College students in the Los Angeles metro area expressed their desire to refine the county’s student transit pass system at a recent Transit Pass Advocacy Summit. The recent summit brought together students representing colleges in the Los Angeles area including L.A. Mission College, East L.A. Community College and Long Beach City College. at L.A. Trade Tech College.
According to a report from transit news source StreetBlog, Stephanie Wiggins, Deputy CEO of the Los Angeles County Metropolitan Transportation Authority — Metro for short — announced at the summit changes that the agency plans to make to its student transit pass program. The proposed changes are expected to go before the Metro board for approval later this month.
At the heart of the issue is that the current system only provides discounted passes to full-time students, leading to the belief that some students enroll in additional credit hours to qualify for the passes. Moreover, the summit highlighted that buses only arrive once per hour on schedules that aren’t aligned to class schedules, making student use of the system impossible.
In response to student concerns, Metro has outlined proposed changes to the agency’s student transit pass programs. The proposal includes two modifications designed to make it easier for students to obtain discounted passes and boost student ridership:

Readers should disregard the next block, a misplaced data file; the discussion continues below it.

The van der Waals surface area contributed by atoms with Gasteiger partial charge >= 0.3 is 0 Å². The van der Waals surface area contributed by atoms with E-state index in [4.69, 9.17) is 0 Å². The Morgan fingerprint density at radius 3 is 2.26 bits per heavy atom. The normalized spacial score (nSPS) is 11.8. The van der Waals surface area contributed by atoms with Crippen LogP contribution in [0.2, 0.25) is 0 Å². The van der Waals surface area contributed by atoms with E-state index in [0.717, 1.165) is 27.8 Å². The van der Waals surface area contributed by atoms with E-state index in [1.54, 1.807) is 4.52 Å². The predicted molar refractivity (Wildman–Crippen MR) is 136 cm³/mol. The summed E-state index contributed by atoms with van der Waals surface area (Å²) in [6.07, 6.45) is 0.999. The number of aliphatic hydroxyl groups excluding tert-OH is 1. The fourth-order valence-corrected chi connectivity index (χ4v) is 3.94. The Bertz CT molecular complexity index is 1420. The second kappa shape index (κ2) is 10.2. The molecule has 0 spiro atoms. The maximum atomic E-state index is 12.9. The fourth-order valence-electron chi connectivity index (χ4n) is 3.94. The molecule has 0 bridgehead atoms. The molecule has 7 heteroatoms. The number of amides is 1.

On-Campus Enrollment. Current procedures require students to either mail in applications or report to a central, off-campus location in downtown Los Angeles in order to receive a contactless Transit Access Pass, or TAP card. Under the proposed changes, however, students will be able to enroll on their college campus during registration or orientation. Instead of a separate TAP card, students will receive a TAP-enabled sticker that would be adhered to their student ID card. This program is currently being piloted in Long Beach, with plans to expand to a further batch of area colleges.
Part-Time Student Eligibility. Currently Metro student passes are only available for full-time students enrolled in 12 or more credit hours. The new program would initially move away from the full-time requirement, first down to 8 credits with the possibility of dropping the requirement to 6 credits.
Metro officials reported that the current student pass system costs the agency an estimated $8 million annually and serves and some 14,000 students.